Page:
Cases of salmonellosis, better known as food poisoning, are on the increase across the country, with some states reporting more than 100% jumps in the incidence of the disease.
In 1983, the last year for which statistics are available, the Centers for Disease Control recorded 38,881 cases of salmonellosis, a 3.2% increase over the 37,683 cases reported the year before.
“During the past 16 years, the number of salmonella isolates reported to the CDC has continued to rise from the 19,659 isolates reported in 1968,” the CDC said.
The CDC said notable increases in salmonellosis cases occurred in Maryland, with a 183% increase in 1983 compared to 1982, Vermont, 119%, Indiana 105%, New Mexico 37%, Utah 34%, Oklahoma 33%, Alabama 31%, and New York 27% increase.
The reason for the increase is not clear.
More Salmonella in Food
Dr. Caroline Ryan of the CDC’s enteric diseases branch pointed out, however, “there is an increasing frequency of salmonella in our food products” in general.
Dr. Scott Holmberg, a CDC medical epidemiologist, said it is possible more food animals are infected because these days they are raised in smaller, more crowded spaces, rather than on the range.
The best way to avoid salmonellosis, according to Ryan, is adequate cooking of food, which kills the bacteria.
“Any food handler should be careful not to cook or prepare food if they’re ill,” she said. “Hands should be washed and chopping boards should be washed between the preparation of meat and vegetable products.”
Numbers Leveling Off
Ryan said the number of cases, though increasing, appeared to be leveling off.
There are about 1,500 varieties of salmonella bacteria, but all of them cause the same kinds of symptoms commonly associated with food poisoning--abdominal pain, fever, diarrhea, nausea, vomiting and dehydration.
The disease is transmitted by ingestion of the organism in food contaminated by feces of infected man or animals, also in egg and egg products, meat and meat products and in poultry.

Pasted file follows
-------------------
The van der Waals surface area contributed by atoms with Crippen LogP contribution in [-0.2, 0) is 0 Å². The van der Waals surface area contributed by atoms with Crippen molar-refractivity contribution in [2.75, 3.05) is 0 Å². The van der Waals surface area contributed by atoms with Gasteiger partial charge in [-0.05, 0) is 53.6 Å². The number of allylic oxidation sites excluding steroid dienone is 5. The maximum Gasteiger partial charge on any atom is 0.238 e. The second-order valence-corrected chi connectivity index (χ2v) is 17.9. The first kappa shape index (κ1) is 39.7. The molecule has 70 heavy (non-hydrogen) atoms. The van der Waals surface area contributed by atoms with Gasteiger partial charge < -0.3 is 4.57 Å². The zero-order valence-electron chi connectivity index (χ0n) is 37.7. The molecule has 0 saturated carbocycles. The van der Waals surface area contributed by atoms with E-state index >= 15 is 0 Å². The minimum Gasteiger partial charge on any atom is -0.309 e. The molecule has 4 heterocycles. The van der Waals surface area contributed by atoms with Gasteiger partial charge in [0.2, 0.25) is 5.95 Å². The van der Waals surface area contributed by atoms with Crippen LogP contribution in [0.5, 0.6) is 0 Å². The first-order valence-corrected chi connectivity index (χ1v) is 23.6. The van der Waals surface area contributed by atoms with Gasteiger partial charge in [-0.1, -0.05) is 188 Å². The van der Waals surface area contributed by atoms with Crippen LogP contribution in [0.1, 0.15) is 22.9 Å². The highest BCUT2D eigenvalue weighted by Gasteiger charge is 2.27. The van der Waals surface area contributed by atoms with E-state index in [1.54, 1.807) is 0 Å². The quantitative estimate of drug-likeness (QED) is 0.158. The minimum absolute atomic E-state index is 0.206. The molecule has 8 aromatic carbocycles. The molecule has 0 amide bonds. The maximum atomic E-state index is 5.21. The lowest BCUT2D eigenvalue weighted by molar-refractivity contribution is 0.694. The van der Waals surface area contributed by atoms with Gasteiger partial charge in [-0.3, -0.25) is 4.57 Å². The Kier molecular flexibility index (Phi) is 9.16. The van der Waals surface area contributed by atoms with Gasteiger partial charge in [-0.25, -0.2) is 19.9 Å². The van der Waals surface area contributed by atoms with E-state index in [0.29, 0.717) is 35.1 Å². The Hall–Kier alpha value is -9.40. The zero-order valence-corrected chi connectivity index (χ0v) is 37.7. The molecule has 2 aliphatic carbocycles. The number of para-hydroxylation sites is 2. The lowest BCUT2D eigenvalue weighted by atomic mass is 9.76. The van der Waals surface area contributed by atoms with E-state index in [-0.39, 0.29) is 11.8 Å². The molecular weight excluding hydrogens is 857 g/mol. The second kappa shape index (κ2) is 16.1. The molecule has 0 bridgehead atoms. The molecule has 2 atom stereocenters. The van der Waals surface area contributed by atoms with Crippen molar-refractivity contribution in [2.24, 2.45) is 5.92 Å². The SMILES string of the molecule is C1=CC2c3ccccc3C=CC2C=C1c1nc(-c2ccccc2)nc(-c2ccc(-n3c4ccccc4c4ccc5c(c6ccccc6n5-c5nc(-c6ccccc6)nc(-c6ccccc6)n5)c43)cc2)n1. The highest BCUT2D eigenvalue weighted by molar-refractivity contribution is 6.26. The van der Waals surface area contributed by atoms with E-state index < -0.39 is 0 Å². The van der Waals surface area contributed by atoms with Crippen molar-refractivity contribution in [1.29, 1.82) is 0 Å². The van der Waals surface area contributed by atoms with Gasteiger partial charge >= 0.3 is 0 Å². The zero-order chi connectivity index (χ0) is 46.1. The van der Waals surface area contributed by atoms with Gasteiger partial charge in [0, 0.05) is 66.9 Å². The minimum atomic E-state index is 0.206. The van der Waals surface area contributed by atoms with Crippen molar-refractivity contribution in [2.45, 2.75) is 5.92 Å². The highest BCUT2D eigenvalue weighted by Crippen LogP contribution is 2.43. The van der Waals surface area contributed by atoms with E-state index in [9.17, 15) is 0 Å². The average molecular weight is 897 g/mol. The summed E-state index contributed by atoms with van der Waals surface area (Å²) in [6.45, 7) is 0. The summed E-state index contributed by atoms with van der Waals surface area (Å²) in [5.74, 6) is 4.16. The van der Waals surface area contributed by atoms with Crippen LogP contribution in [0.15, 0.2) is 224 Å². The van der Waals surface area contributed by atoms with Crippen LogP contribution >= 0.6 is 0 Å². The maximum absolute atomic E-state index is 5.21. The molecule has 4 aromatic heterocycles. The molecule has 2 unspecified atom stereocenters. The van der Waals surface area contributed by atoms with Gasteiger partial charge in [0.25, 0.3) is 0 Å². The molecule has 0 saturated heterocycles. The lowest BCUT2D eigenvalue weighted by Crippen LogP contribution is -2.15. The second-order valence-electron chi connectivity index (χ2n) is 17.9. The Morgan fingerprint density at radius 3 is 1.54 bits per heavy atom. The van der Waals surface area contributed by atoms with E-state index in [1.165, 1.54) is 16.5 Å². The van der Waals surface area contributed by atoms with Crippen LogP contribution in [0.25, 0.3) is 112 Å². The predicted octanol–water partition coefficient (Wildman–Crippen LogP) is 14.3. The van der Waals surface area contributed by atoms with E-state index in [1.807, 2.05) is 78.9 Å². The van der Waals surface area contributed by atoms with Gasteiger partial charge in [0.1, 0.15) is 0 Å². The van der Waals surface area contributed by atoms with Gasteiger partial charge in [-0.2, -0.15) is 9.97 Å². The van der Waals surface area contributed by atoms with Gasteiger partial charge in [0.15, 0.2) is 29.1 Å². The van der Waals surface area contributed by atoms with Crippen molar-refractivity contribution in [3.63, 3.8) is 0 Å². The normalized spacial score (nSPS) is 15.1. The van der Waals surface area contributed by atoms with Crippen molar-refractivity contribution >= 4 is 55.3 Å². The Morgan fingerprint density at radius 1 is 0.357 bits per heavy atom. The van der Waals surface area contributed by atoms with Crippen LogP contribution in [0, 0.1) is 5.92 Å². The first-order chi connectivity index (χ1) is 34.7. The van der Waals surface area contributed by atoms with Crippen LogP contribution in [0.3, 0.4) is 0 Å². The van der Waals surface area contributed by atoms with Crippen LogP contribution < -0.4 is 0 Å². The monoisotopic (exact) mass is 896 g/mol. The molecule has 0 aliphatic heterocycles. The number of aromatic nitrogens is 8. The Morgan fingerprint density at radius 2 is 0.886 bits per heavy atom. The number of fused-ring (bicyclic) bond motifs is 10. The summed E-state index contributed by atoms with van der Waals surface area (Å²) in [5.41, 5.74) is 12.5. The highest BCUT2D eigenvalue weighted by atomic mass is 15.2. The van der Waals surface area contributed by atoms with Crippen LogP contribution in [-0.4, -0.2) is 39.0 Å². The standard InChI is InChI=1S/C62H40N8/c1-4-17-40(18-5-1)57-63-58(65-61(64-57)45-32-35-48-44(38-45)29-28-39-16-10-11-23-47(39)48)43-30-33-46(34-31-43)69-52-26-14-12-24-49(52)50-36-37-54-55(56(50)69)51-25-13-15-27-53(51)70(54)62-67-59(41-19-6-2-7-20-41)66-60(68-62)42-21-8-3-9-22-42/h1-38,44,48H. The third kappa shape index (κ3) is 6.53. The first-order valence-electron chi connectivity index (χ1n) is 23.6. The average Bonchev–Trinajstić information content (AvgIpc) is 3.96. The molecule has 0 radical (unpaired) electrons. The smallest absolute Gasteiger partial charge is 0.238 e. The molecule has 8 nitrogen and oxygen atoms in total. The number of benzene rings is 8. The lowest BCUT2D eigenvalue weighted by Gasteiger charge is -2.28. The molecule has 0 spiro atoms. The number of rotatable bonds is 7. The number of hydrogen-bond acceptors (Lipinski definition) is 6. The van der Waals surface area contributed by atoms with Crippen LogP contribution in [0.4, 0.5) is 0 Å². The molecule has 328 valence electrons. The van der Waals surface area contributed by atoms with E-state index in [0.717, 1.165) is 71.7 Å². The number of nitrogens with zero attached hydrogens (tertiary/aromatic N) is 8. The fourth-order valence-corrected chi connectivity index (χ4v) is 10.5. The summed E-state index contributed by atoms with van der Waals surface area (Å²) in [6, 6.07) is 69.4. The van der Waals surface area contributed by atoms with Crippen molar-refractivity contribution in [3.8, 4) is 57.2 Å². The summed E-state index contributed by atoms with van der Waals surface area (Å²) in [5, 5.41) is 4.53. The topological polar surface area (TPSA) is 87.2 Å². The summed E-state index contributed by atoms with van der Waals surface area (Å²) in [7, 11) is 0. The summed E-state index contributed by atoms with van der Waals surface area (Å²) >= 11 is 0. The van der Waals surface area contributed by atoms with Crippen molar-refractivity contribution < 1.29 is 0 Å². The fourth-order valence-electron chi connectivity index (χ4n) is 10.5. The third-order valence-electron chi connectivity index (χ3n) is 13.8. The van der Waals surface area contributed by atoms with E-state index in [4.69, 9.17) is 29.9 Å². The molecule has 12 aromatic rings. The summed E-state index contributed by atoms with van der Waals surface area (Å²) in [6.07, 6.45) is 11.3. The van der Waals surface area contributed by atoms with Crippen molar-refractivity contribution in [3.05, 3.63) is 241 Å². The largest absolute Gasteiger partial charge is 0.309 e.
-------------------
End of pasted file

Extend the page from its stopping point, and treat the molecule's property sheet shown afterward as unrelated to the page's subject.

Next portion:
Although deaths are uncommon except in the very young or very old or dehabilitated persons, the infection can cause severe illness.
Typhoid Fever Cases
One of the potentially most severe types of salmonella infection is typhoid fever, caused by the salmonella typhi bacillus. Before the advent of sanitation laws, there were epidemics of typhoid fever in the United States with large death tolls. In 1983, the CDC recorded 525 cases.
Another variety of salmonellosis afflicted 18 persons in four Midwestern states who ate infected hamburger. The meat came from a beef herd that had been fed doses of an antibiotic for growth promotion.
“This demonstrated that antimicrobial-resistant bacteria of animal origin can cause serious human disease, especially among persons taking antimicrobials,” the CDC said.
A second investigation in California confirmed the findings of previous studies linking outbreaks of salmonellosis with the consumption of certified raw milk.
A third study in Puerto Rico associated pet turtles with 12 to 17% of salmonellosis infections among children.
The U.S. Food and Drug Administration banned interstate and intrastate commercial distribution of turtles under four inches long in 1975. But the CDC said pet turtles exported from the continental United States continue to pose a public health problem.